The Founding Father

J. M. W. Turner: A Critical Biography

by Jack Lindsay
New York Graphic Society, 288 pp., $12.50

The Sunset Ship: The Poems of J. M. W. Turner

edited, with an essay and Jack Lindsay
Distributed by the New York Graphic Society, 134 pp., $5.50


by John Rothenstein and Martin Butlin
Braziller, 236 pp., $20.00

Turner: Imagination and Reality

by Lawrence Gowing
Museum of Modern Art, 72 pp., $4.95

Mark Rothko
Mark Rothko; drawing by David Levine

A Turner exhibition is held at the Museum of Modern Art. Monroe Wheeler refers to “exceptional productions of other periods of art history in which the modern spirit happened to be foreshadowed or by which modern artists have been influenced”; Lawrence Gowing writes that “now we find that a kind of painting, which is of vital concern to us, was anticipated by Turner”; Sir John Rothenstein and Martin Butlin talk of his “influential impact” in recent years; Jack Lindsay says that “in his work modern art was fully and definitely born.” No one can be in any doubt as to the reason for the present-day vogue for Turner, though many people are obviously not very happy that it has taken this form, and a close study of the works themselves and the various books under consideration will not really help them very much: Indeed only Lawrence Gowing makes any serious attempt to explain just what Turner is assumed to have anticipated. But the history of artistic revivals is riddled with such anomalies—art historians love to justify their favorite painters of the past by seeing in (or reading into) them some foreshadowing of the future: A cleaned Velázquez in the London National Gallery is held to be of greater value because it “anticipates” Manet, and last year’s exhibition of the brothers Guardi in Venice was full of people murmuring “Impressionism” or even “Cézanne” in front of any couple of square inches of loosely painted still life. Similarly artists themselves and their interpreters, however bold, always seem to be trying, like nineteenth-century parvenus, to equip themselves with respectable ancestors. The mechanism is not altogether clear, but it would appear not so much that they were actually influenced by such earlier artists (as Turner was by Claude and the Dutch seventeenth-century marine painters) as that—in their relative isolation from a broad, well-informed public—they needed the reassurance of feeling that someone else had once done something vaguely similar. To the historian, even to the regular gallery visitor who tries to avoid the vagaries of fashion, it is all rather irritating: A recent editorial in The Burlington Magazine deplored the fact that certain painters, such as Vermeer and Louis Le Nain, had been rediscovered at the “wrong” time, by critics who envisaged them as pioneers in the realist battles being waged in mid-nineteenth century France. Now, it is assumed, we know better and can appreciate these painters for what they really were: the forerunners of our own alienation. In fact, ever since Renaissance artists rediscovered classical antiquity, the past has always been made meaningful by reference to the present, and if it was not now fashionable to believe that Turner had anticipated Rothko, we would probably still be thinking that he was in some way responsible for Impressionism—despite the indignant denials of the French.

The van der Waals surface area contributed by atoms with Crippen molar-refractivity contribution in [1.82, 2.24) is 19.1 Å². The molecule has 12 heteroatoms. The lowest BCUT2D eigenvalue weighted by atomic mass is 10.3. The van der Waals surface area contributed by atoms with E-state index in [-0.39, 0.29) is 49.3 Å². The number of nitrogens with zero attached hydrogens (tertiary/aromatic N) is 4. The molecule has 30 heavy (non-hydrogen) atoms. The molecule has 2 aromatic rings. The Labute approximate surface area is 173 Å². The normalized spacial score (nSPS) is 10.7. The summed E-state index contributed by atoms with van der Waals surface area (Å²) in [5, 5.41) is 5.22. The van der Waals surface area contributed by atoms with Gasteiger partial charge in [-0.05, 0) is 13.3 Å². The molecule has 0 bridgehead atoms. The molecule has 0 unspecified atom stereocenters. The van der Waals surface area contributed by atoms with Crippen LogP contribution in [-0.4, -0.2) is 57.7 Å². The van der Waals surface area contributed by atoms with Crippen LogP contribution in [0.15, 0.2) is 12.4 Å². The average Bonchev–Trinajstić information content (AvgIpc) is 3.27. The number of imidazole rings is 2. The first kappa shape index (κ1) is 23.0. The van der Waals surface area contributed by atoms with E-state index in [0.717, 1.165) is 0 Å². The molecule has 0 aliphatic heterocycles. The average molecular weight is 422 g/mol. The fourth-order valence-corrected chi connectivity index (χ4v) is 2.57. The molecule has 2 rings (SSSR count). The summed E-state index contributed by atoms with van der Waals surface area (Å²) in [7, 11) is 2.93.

TURNER HAS ANOTHER APPEAL. He is the first painter to meet with…

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